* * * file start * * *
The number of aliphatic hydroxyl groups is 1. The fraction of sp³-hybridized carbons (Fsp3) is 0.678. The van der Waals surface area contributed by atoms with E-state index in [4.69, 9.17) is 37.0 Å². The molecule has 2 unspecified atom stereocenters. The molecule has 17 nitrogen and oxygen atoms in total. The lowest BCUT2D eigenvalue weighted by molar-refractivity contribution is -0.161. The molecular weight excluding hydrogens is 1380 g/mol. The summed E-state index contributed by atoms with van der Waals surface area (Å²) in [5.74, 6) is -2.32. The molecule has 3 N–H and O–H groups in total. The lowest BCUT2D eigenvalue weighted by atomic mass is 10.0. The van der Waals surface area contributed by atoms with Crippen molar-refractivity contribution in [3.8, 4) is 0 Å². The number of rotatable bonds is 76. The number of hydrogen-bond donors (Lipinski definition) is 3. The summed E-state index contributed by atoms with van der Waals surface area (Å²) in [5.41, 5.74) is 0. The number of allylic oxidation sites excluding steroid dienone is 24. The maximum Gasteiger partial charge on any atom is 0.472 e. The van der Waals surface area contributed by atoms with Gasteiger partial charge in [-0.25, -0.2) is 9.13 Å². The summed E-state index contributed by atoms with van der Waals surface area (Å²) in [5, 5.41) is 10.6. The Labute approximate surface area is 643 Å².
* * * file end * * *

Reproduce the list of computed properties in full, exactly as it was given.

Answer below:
The number of aliphatic hydroxyl groups is 1. The fraction of sp³-hybridized carbons (Fsp3) is 0.678. The van der Waals surface area contributed by atoms with E-state index in [4.69, 9.17) is 37.0 Å². The molecule has 2 unspecified atom stereocenters. The molecule has 17 nitrogen and oxygen atoms in total. The lowest BCUT2D eigenvalue weighted by molar-refractivity contribution is -0.161. The molecular weight excluding hydrogens is 1380 g/mol. The summed E-state index contributed by atoms with van der Waals surface area (Å²) in [5.74, 6) is -2.32. The molecule has 3 N–H and O–H groups in total. The lowest BCUT2D eigenvalue weighted by atomic mass is 10.0. The van der Waals surface area contributed by atoms with Crippen molar-refractivity contribution in [3.8, 4) is 0 Å². The number of rotatable bonds is 76. The number of hydrogen-bond donors (Lipinski definition) is 3. The summed E-state index contributed by atoms with van der Waals surface area (Å²) in [5.41, 5.74) is 0. The number of allylic oxidation sites excluding steroid dienone is 24. The maximum Gasteiger partial charge on any atom is 0.472 e. The van der Waals surface area contributed by atoms with Gasteiger partial charge in [-0.25, -0.2) is 9.13 Å². The summed E-state index contributed by atoms with van der Waals surface area (Å²) in [5, 5.41) is 10.6. The Labute approximate surface area is 643 Å².